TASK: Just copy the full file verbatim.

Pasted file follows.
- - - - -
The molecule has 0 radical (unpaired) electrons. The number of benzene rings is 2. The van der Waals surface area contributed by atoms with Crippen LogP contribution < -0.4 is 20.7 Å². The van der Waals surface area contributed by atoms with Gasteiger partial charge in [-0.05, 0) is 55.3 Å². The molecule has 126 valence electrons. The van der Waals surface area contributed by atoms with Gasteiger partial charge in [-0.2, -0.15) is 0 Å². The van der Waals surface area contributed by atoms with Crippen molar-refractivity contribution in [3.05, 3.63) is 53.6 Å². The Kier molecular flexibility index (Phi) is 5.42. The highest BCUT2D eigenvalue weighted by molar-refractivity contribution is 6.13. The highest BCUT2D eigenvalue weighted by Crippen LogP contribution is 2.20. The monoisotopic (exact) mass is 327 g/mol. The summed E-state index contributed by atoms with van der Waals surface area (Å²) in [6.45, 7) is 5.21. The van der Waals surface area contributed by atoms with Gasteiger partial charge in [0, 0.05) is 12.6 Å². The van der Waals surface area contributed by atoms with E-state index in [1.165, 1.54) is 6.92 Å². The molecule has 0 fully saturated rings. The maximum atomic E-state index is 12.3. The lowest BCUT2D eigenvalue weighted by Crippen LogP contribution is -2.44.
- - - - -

The molecule has 0 radical (unpaired) electrons. The number of benzene rings is 2. The van der Waals surface area contributed by atoms with Crippen LogP contribution < -0.4 is 20.7 Å². The van der Waals surface area contributed by atoms with Gasteiger partial charge in [-0.05, 0) is 55.3 Å². The molecule has 126 valence electrons. The van der Waals surface area contributed by atoms with Gasteiger partial charge in [-0.2, -0.15) is 0 Å². The van der Waals surface area contributed by atoms with Crippen molar-refractivity contribution in [3.05, 3.63) is 53.6 Å². The Kier molecular flexibility index (Phi) is 5.42. The highest BCUT2D eigenvalue weighted by molar-refractivity contribution is 6.13. The highest BCUT2D eigenvalue weighted by Crippen LogP contribution is 2.20. The monoisotopic (exact) mass is 327 g/mol. The summed E-state index contributed by atoms with van der Waals surface area (Å²) in [6.45, 7) is 5.21. The van der Waals surface area contributed by atoms with Gasteiger partial charge in [0, 0.05) is 12.6 Å². The van der Waals surface area contributed by atoms with E-state index in [1.165, 1.54) is 6.92 Å². The molecule has 0 fully saturated rings. The maximum atomic E-state index is 12.3. The lowest BCUT2D eigenvalue weighted by Crippen LogP contribution is -2.44.